SQL_CUR_USE_IF_NEEDED = The Driver Manager uses the ODBC cursor library only if it is needed. If the driver supports the SQL_FETCH_PRIOR option in SQLFetchScroll, the Driver Manager uses the scrolling capabilities of the driver. Otherwise, it uses the ODBC cursor library.
SQL_CUR_USE_ODBC = The Driver Manager uses the ODBC cursor library.
SQL_CUR_USE_DRIVER = The Driver Manager uses the scrolling capabilities of the driver. This is the default setting.
For more information about the ODBC cursor library, see Appendix F: ODBC Cursor Library.
|An SQLUINTEGER value specifying the network packet size in bytes.
Note Many data sources either do not support this option or only can return but not set the network packet size.
If the specified size exceeds the maximum packet size or is smaller than the minimum packet size, the driver substitutes that value and returns SQLSTATE 01S02 (Option value changed).
If the application sets packet size after a connection has already been made, the driver will return SQLSTATE HY011 (Attribute cannot be set now).
|A 32-bit window handle (hwnd).
If the window handle is a null pointer, the driver does not display any dialog boxes.
If the window handle is not a null pointer, it should be the parent window handle of the application. This is the default. The driver uses this handle to display dialog boxes.
Note The SQL_ATTR_QUIET_MODE connection attribute does not apply to dialog boxes displayed by SQLDriverConnect.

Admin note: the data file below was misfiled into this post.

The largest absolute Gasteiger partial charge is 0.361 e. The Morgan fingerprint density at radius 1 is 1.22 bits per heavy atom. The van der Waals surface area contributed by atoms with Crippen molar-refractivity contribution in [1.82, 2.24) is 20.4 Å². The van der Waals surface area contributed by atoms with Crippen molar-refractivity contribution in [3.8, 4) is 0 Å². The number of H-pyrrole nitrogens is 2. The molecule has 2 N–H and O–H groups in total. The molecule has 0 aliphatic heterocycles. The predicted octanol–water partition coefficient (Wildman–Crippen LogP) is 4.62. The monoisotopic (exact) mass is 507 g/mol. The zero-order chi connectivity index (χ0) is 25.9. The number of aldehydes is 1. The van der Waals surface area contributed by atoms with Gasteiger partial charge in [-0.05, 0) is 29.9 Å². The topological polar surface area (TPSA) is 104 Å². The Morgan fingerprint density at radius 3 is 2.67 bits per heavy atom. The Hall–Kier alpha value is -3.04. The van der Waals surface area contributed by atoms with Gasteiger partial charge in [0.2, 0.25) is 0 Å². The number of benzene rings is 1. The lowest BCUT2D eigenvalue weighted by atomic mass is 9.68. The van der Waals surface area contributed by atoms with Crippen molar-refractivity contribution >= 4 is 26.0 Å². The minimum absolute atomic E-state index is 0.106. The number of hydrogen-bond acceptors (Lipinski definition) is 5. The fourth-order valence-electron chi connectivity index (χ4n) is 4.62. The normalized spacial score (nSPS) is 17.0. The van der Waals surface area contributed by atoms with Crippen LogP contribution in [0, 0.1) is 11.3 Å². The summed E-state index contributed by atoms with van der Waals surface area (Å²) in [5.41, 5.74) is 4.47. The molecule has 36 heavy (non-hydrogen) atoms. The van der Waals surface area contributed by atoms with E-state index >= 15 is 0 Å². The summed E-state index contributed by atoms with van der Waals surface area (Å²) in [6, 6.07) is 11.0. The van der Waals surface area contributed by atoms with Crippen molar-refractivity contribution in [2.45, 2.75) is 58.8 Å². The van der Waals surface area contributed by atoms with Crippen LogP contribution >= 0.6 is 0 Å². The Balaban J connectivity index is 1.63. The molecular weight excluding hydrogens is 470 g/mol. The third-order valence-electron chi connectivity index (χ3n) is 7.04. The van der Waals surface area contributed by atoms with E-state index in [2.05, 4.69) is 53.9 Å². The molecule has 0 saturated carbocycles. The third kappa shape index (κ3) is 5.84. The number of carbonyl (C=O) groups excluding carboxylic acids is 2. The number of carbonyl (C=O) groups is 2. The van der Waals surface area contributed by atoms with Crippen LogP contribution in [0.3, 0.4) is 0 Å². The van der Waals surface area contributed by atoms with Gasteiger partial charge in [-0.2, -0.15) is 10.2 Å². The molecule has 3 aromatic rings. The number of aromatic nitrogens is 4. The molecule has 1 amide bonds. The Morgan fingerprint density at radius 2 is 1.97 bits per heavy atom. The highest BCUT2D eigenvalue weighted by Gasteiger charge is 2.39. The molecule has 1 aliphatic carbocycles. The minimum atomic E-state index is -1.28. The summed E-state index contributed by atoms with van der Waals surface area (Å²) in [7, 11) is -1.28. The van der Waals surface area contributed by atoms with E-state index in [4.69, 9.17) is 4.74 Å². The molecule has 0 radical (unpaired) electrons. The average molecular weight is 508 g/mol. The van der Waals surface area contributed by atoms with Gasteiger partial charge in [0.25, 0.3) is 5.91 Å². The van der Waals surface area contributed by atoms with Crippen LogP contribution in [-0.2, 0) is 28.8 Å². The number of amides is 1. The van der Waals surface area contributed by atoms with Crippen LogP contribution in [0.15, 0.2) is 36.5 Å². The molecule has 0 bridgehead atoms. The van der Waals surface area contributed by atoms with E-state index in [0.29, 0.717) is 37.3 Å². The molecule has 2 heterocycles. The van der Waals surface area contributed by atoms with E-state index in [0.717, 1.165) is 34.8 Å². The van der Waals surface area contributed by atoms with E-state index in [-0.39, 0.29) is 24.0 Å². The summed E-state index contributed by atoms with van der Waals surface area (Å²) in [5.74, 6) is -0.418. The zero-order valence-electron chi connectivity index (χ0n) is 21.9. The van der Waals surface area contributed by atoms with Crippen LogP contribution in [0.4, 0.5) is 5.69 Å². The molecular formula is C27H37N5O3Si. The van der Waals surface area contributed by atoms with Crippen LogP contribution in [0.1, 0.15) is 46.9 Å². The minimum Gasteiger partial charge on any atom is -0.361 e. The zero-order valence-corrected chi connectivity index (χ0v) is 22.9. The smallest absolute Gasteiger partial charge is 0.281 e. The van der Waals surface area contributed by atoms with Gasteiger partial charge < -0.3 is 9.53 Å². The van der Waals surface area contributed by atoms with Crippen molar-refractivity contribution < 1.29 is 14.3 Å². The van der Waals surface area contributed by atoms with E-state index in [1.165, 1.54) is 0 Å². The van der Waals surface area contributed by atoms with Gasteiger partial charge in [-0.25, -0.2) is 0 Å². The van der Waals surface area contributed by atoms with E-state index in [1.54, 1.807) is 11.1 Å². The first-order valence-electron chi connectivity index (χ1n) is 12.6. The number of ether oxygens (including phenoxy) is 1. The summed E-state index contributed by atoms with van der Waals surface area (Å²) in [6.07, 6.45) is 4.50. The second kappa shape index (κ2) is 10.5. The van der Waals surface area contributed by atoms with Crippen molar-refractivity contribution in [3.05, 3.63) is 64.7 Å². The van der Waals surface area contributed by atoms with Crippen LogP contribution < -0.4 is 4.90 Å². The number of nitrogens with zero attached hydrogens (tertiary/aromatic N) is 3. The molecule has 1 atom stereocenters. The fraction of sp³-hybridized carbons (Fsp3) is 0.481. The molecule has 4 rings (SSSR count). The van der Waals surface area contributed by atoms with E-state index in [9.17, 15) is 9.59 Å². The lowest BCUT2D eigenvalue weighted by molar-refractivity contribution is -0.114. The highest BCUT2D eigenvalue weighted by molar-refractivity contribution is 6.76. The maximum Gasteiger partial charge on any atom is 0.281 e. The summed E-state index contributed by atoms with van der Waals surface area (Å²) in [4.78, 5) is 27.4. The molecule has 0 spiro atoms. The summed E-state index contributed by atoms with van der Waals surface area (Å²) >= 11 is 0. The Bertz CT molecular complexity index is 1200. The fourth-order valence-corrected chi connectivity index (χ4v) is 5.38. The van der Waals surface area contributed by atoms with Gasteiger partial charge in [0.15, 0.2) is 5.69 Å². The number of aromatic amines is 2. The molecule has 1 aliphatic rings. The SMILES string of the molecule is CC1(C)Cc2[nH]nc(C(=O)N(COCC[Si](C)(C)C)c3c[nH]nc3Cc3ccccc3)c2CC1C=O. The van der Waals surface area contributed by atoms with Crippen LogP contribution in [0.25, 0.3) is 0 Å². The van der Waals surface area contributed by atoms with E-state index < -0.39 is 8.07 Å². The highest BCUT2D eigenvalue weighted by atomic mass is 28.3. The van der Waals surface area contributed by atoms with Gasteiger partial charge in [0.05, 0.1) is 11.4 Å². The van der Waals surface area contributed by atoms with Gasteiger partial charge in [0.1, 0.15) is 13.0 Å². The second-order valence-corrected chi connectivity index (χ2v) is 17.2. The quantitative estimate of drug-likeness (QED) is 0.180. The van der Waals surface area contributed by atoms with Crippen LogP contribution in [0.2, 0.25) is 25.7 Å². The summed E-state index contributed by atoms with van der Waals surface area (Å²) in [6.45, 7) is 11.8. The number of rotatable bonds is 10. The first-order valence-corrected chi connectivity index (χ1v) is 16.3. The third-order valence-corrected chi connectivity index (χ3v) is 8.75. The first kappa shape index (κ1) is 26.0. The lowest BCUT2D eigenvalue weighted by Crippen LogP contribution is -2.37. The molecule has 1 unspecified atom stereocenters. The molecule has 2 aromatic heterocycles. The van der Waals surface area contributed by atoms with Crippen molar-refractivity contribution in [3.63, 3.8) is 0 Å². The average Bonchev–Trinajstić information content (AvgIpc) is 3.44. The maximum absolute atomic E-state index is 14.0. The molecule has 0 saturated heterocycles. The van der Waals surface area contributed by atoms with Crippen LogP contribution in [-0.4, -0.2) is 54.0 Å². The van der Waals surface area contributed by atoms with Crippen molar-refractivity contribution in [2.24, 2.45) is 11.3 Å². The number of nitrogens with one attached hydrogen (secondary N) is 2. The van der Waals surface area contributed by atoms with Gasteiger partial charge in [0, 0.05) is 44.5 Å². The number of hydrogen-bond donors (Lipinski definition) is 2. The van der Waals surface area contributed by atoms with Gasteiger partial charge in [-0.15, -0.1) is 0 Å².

|An SQLUINTEGER value telling the Driver Manager whether to perform tracing:
SQL_OPT_TRACE_OFF = Tracing off (the default)
SQL_OPT_TRACE_ON = Tracing on
When tracing is on, the Driver Manager writes each ODBC function call to the trace file.
Note When tracing is on, the Driver Manager can return SQLSTATE IM013 (Trace file error) from any function.
An application specifies a trace file with the SQL_ATTR_TRACEFILE option. If the file already exists, the Driver Manager appends to the file. Otherwise, it creates the file. If tracing is on and no trace file has been specified, the Driver Manager writes to the file SQL.LOG in the root directory.
An application can set the variable ODBCSharedTraceFlag to enable tracing dynamically. Tracing is then enabled for all ODBC applications currently running. If an application turns tracing off, it is turned off only for that application.